Anxiety steals your life. It happens slowly, sometimes even without your knowledge. Your world gets smaller and smaller until one day you realize you can’t cope. At worst, there are panic attacks. At best, outbursts. It’s so hard to deal with life when you consistently feel overloaded.
Many anxious people don’t even know they are anxious. They live their lives in such a way that their baseline is above relaxed, but they don’t know any different. Life consists of a myriad of little stressors that, taken more than once, can make them feel as if they can’t handle things. Showing up on time to an appointment causes stress because there’s no room for error. Socializing takes days to recover from because it takes so much energy to ensure that they don’t mess up, don’t offend, don’t draw attention to themselves. Conflict with a boss can create absolute panic. So much energy is directed toward perfect- because when you’re perfect, you don’t draw attention — being excellent means being worthy and drawing approval.
Daily life takes so much thought, so much space in their heads. The act of living is exhausting.
Anxiety takes over the space in your brain until you can’t focus on anything else. You can’t remember conversations, promises made, dates, or times. You don’t imprint memories as you’re living your life because you aren’t really there. Then comes the toll on the body: the headaches, always feeling tired, waking up in the middle of the night with so many thoughts, feeling like your lungs won’t hold air, racing heart, tight shoulders, grinding teeth…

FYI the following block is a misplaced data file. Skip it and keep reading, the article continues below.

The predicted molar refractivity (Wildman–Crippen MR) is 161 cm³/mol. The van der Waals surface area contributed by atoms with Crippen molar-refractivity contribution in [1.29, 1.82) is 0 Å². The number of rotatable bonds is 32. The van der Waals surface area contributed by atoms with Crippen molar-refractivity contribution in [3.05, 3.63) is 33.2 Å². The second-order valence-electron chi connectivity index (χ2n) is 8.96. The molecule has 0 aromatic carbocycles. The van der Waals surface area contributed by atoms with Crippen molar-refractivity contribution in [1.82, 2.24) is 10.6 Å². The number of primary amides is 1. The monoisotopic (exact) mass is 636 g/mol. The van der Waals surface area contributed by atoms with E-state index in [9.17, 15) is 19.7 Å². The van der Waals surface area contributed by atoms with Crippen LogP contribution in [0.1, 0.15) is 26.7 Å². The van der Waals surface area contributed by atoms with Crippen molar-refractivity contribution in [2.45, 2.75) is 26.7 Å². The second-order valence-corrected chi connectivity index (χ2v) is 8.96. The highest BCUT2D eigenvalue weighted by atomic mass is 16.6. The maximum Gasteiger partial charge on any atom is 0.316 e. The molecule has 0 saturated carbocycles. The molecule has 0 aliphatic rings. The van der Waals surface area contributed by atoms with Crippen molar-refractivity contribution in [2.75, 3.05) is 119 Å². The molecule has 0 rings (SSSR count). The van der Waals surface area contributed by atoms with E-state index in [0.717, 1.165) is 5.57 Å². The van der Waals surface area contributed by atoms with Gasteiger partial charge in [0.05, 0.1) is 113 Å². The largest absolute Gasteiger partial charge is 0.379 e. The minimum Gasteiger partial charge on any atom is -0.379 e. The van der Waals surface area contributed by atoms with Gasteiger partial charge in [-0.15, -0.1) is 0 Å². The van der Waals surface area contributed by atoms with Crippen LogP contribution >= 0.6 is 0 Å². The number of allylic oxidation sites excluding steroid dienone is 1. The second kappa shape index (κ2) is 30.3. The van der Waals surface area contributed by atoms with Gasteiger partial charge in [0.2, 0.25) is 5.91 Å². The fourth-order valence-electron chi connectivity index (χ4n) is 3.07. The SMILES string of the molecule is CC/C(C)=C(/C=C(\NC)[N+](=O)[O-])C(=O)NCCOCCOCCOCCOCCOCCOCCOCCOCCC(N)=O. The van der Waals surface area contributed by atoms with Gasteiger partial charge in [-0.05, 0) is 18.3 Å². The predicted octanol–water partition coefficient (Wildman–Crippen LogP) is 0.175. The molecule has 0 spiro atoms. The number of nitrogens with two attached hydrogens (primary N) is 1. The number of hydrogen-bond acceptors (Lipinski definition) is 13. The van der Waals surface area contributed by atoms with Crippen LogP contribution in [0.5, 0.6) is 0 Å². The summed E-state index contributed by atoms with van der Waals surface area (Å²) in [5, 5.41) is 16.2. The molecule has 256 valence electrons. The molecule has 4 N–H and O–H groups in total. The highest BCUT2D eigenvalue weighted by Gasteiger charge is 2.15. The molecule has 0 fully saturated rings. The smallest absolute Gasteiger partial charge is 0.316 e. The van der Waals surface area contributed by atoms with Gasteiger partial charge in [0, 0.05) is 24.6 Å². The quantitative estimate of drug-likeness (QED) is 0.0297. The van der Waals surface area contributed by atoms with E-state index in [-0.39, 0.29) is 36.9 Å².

This may be your normal, but it doesn’t have to be. Life can be easier.
These symptoms manifest for a multitude of reasons. It may only be that your family is genetically wired to be a bit more anxious. Perhaps, the struggle is a bit different, and the source is domestic violence, childhood abuse, a single terrible event. Anxiety shows up to motivate you to act, but after a certain point can be paralyzing.
We only get one nervous system. Over time, if we respond to everything that feels like a threat, we can train ourselves to be anxious. It often manifests as driven thought-a difficulty calming your mind in order to focus entirely. From there, the nervous system gets overstimulated, and new “fight or flight” symptoms show up as muscle tension, sweaty palms, racing heart, increased blood pressure, and release of biochemical messengers that tell the body it is in danger. Anxiety is not all in your head. Your body is involved too. The good news is, this is fixable. Our job is to get you to a place where you can relax, where you can tell the difference between motivating anxiety and fight or flight. We work to get you back in control.
You know you need help when your response to a stimulus is out of proportion to the stimulus itself. If you’re yelling at your children for being overly noisy, If you can’t cope with the unpredictability at work, if you can’t sleep or eat, if you find yourself excessively angry or emotional, or if you find that others are consistently telling you that you could use some guidance, it may be time to consider help.